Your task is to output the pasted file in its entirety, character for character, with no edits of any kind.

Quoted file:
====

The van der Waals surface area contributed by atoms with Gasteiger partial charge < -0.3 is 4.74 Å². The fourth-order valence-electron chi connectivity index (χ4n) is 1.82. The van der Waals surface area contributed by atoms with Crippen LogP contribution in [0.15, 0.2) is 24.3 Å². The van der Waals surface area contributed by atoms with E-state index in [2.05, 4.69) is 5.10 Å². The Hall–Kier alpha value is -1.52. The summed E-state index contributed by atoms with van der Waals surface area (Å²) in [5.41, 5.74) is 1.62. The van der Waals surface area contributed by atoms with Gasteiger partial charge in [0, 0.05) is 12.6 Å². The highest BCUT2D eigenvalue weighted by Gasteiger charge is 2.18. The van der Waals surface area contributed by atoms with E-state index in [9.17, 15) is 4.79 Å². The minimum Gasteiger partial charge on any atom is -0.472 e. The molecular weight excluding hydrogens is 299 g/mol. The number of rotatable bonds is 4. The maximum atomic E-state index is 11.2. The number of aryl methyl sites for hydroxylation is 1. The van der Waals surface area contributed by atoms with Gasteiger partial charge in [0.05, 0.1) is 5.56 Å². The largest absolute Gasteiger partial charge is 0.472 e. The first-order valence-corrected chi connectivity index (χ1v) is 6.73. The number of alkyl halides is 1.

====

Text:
The van der Waals surface area contributed by atoms with Gasteiger partial charge < -0.3 is 4.74 Å². The fourth-order valence-electron chi connectivity index (χ4n) is 1.82. The van der Waals surface area contributed by atoms with Crippen LogP contribution in [0.15, 0.2) is 24.3 Å². The van der Waals surface area contributed by atoms with E-state index in [2.05, 4.69) is 5.10 Å². The Hall–Kier alpha value is -1.52. The summed E-state index contributed by atoms with van der Waals surface area (Å²) in [5.41, 5.74) is 1.62. The van der Waals surface area contributed by atoms with Gasteiger partial charge in [0, 0.05) is 12.6 Å². The highest BCUT2D eigenvalue weighted by Gasteiger charge is 2.18. The van der Waals surface area contributed by atoms with E-state index in [9.17, 15) is 4.79 Å². The minimum Gasteiger partial charge on any atom is -0.472 e. The molecular weight excluding hydrogens is 299 g/mol. The number of rotatable bonds is 4. The maximum atomic E-state index is 11.2. The number of aryl methyl sites for hydroxylation is 1. The van der Waals surface area contributed by atoms with Gasteiger partial charge in [0.05, 0.1) is 5.56 Å². The largest absolute Gasteiger partial charge is 0.472 e. The first-order valence-corrected chi connectivity index (χ1v) is 6.73. The number of alkyl halides is 1.